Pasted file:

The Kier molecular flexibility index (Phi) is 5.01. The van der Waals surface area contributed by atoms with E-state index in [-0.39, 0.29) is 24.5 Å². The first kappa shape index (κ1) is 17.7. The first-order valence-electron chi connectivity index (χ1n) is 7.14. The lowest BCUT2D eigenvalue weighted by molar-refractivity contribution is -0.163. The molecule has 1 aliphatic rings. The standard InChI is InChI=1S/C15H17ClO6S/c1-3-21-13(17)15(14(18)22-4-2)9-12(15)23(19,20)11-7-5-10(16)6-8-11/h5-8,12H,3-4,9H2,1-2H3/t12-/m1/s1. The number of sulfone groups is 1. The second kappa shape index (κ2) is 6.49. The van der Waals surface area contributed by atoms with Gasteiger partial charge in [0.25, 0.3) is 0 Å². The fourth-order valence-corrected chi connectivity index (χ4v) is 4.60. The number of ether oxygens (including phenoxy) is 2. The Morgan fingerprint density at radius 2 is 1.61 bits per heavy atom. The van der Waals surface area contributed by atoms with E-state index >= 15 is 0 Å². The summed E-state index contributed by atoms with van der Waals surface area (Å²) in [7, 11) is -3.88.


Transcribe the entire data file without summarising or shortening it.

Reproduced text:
The Kier molecular flexibility index (Phi) is 5.01. The van der Waals surface area contributed by atoms with E-state index in [-0.39, 0.29) is 24.5 Å². The first kappa shape index (κ1) is 17.7. The first-order valence-electron chi connectivity index (χ1n) is 7.14. The lowest BCUT2D eigenvalue weighted by molar-refractivity contribution is -0.163. The molecule has 1 aliphatic rings. The standard InChI is InChI=1S/C15H17ClO6S/c1-3-21-13(17)15(14(18)22-4-2)9-12(15)23(19,20)11-7-5-10(16)6-8-11/h5-8,12H,3-4,9H2,1-2H3/t12-/m1/s1. The number of sulfone groups is 1. The second kappa shape index (κ2) is 6.49. The van der Waals surface area contributed by atoms with Gasteiger partial charge in [0.25, 0.3) is 0 Å². The fourth-order valence-corrected chi connectivity index (χ4v) is 4.60. The number of ether oxygens (including phenoxy) is 2. The Morgan fingerprint density at radius 2 is 1.61 bits per heavy atom. The van der Waals surface area contributed by atoms with E-state index >= 15 is 0 Å². The summed E-state index contributed by atoms with van der Waals surface area (Å²) in [7, 11) is -3.88.